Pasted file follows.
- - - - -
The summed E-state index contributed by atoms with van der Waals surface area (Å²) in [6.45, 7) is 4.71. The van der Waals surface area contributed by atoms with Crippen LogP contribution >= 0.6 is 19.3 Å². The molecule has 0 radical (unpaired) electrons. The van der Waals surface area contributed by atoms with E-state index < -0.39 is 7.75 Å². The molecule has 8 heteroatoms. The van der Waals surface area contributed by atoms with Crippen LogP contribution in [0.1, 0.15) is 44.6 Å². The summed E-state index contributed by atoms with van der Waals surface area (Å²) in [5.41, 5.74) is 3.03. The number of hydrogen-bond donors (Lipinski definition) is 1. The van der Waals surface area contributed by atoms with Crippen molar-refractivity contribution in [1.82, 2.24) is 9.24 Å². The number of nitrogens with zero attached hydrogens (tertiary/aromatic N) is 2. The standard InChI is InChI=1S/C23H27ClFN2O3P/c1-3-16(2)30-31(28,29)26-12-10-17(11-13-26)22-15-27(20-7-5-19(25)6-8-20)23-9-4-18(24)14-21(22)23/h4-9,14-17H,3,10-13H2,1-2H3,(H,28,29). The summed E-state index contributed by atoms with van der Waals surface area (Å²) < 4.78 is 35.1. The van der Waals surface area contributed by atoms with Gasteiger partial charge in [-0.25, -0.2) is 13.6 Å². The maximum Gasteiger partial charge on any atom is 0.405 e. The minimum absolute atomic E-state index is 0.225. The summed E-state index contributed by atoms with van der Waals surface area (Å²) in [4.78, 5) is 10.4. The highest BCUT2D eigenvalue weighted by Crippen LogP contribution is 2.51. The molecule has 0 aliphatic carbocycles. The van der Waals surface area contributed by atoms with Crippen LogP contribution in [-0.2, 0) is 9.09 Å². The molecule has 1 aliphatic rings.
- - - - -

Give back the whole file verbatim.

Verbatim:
The summed E-state index contributed by atoms with van der Waals surface area (Å²) in [6.45, 7) is 4.71. The van der Waals surface area contributed by atoms with Crippen LogP contribution >= 0.6 is 19.3 Å². The molecule has 0 radical (unpaired) electrons. The van der Waals surface area contributed by atoms with E-state index < -0.39 is 7.75 Å². The molecule has 8 heteroatoms. The van der Waals surface area contributed by atoms with Crippen LogP contribution in [0.1, 0.15) is 44.6 Å². The summed E-state index contributed by atoms with van der Waals surface area (Å²) in [5.41, 5.74) is 3.03. The number of hydrogen-bond donors (Lipinski definition) is 1. The van der Waals surface area contributed by atoms with Crippen molar-refractivity contribution in [1.82, 2.24) is 9.24 Å². The number of nitrogens with zero attached hydrogens (tertiary/aromatic N) is 2. The standard InChI is InChI=1S/C23H27ClFN2O3P/c1-3-16(2)30-31(28,29)26-12-10-17(11-13-26)22-15-27(20-7-5-19(25)6-8-20)23-9-4-18(24)14-21(22)23/h4-9,14-17H,3,10-13H2,1-2H3,(H,28,29). The summed E-state index contributed by atoms with van der Waals surface area (Å²) < 4.78 is 35.1. The van der Waals surface area contributed by atoms with Gasteiger partial charge in [-0.25, -0.2) is 13.6 Å². The maximum Gasteiger partial charge on any atom is 0.405 e. The minimum absolute atomic E-state index is 0.225. The summed E-state index contributed by atoms with van der Waals surface area (Å²) in [4.78, 5) is 10.4. The highest BCUT2D eigenvalue weighted by Crippen LogP contribution is 2.51. The molecule has 0 aliphatic carbocycles. The van der Waals surface area contributed by atoms with Crippen LogP contribution in [-0.2, 0) is 9.09 Å². The molecule has 1 aliphatic rings.